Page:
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RightNation.US: NTSB Opens Docket on Tesla Crash - RightNation.US

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NTSB Opens Docket on Tesla Crash


The National Transportation Safety Board (NTSB) recently released its ~500-page preliminary report ("docket") on the fatal 2016 crash of a Tesla Model S. The vehicle was being operated with "Autopilot", Tesla's suite of driver-assist technologies.

This is not to be confused with the preliminary report issued by the NHTSA which I wrote about back in February. The NHTSA is focused on highway safety whereas the NTSB is an independent Federal agency charged with investigating "every civil aviation accident [in] the United States and significant accidents in other modes of transportation – railroad, highway, marine and pipeline." Reportedly the new NTSB report does not contradict the earlier NHTSA report but contains far more information.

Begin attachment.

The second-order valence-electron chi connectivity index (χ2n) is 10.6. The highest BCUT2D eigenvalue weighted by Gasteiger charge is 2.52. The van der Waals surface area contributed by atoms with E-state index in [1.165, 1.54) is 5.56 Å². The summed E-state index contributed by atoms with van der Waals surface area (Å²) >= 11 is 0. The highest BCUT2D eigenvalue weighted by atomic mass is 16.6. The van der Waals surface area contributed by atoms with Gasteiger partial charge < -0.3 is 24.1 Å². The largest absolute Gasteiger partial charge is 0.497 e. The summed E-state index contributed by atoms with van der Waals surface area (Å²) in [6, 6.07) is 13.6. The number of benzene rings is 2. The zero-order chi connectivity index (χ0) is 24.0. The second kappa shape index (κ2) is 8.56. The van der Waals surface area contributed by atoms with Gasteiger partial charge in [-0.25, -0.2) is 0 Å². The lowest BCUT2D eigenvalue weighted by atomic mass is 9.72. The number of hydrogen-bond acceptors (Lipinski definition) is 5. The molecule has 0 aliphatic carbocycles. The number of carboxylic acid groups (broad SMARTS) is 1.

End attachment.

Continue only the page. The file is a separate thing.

Due to its size, I have not yet read the NTSB report, and will rely on published articles to discuss certain points. Here are the NTSB links:

Press Release: NTSB Opens Docket on Tesla Crash
Docket: Link; this is a hyperlinked Table of Contents to the 40 individual documents in the docket.

Note the NTSB disclaimer:

The docket contains only factual information collected by NTSB investigators; it does not provide analysis, findings, recommendations, or probable cause determinations. No conclusions about how or why the crash occurred should be drawn from the docket. Analysis, findings, recommendations, and probable cause determinations related to the crash will be issued by the Board at a later date.



Business Insider Article

This article includes a satellite-style photo overview of the crash site (from the NTSB report), and a police report diagram of the accident.

New details about the fatal Tesla Autopilot crash reveal the driver's last minutes
Cadie Thompson
Jun. 20, 2017, 11:06 AM